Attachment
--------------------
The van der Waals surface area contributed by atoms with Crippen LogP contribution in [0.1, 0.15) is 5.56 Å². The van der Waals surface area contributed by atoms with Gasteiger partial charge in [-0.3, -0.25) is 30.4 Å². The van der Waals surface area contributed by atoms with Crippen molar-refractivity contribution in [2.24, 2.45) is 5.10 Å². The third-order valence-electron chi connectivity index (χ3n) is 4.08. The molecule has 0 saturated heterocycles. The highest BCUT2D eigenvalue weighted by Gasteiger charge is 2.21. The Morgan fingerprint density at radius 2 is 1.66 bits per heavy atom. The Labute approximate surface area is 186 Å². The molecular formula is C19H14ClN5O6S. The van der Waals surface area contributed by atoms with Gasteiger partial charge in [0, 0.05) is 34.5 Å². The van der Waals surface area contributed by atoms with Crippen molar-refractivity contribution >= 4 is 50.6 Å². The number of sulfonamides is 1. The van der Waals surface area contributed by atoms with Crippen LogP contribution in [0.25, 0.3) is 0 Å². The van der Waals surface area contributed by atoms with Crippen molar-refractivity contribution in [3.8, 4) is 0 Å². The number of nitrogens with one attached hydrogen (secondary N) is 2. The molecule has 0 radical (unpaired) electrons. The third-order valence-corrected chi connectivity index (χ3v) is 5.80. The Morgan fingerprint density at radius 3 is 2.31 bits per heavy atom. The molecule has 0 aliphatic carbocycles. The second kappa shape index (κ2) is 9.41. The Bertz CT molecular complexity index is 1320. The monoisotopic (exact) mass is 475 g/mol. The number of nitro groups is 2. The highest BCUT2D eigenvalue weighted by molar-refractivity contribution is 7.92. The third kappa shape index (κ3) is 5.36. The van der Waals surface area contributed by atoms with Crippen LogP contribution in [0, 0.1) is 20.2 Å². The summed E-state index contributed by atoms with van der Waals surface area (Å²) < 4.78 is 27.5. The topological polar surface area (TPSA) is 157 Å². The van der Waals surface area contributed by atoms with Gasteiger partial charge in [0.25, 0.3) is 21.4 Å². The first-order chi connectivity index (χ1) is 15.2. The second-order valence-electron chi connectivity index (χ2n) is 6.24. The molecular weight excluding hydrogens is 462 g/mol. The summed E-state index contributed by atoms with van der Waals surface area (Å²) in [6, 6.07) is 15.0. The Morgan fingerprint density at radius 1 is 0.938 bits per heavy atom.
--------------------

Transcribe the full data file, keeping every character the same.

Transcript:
The van der Waals surface area contributed by atoms with Crippen LogP contribution in [0.1, 0.15) is 5.56 Å². The van der Waals surface area contributed by atoms with Gasteiger partial charge in [-0.3, -0.25) is 30.4 Å². The van der Waals surface area contributed by atoms with Crippen molar-refractivity contribution in [2.24, 2.45) is 5.10 Å². The third-order valence-electron chi connectivity index (χ3n) is 4.08. The molecule has 0 saturated heterocycles. The highest BCUT2D eigenvalue weighted by Gasteiger charge is 2.21. The Morgan fingerprint density at radius 2 is 1.66 bits per heavy atom. The Labute approximate surface area is 186 Å². The molecular formula is C19H14ClN5O6S. The van der Waals surface area contributed by atoms with Gasteiger partial charge in [0, 0.05) is 34.5 Å². The van der Waals surface area contributed by atoms with Crippen molar-refractivity contribution >= 4 is 50.6 Å². The number of sulfonamides is 1. The van der Waals surface area contributed by atoms with Crippen LogP contribution in [0.25, 0.3) is 0 Å². The van der Waals surface area contributed by atoms with Crippen molar-refractivity contribution in [3.8, 4) is 0 Å². The number of nitrogens with one attached hydrogen (secondary N) is 2. The molecule has 0 radical (unpaired) electrons. The third-order valence-corrected chi connectivity index (χ3v) is 5.80. The Morgan fingerprint density at radius 3 is 2.31 bits per heavy atom. The molecule has 0 aliphatic carbocycles. The second kappa shape index (κ2) is 9.41. The Bertz CT molecular complexity index is 1320. The monoisotopic (exact) mass is 475 g/mol. The number of nitro groups is 2. The highest BCUT2D eigenvalue weighted by molar-refractivity contribution is 7.92. The third kappa shape index (κ3) is 5.36. The van der Waals surface area contributed by atoms with Crippen LogP contribution in [0, 0.1) is 20.2 Å². The summed E-state index contributed by atoms with van der Waals surface area (Å²) < 4.78 is 27.5. The topological polar surface area (TPSA) is 157 Å². The van der Waals surface area contributed by atoms with Gasteiger partial charge in [0.25, 0.3) is 21.4 Å². The first-order chi connectivity index (χ1) is 15.2. The second-order valence-electron chi connectivity index (χ2n) is 6.24. The molecular weight excluding hydrogens is 462 g/mol. The summed E-state index contributed by atoms with van der Waals surface area (Å²) in [6, 6.07) is 15.0. The Morgan fingerprint density at radius 1 is 0.938 bits per heavy atom.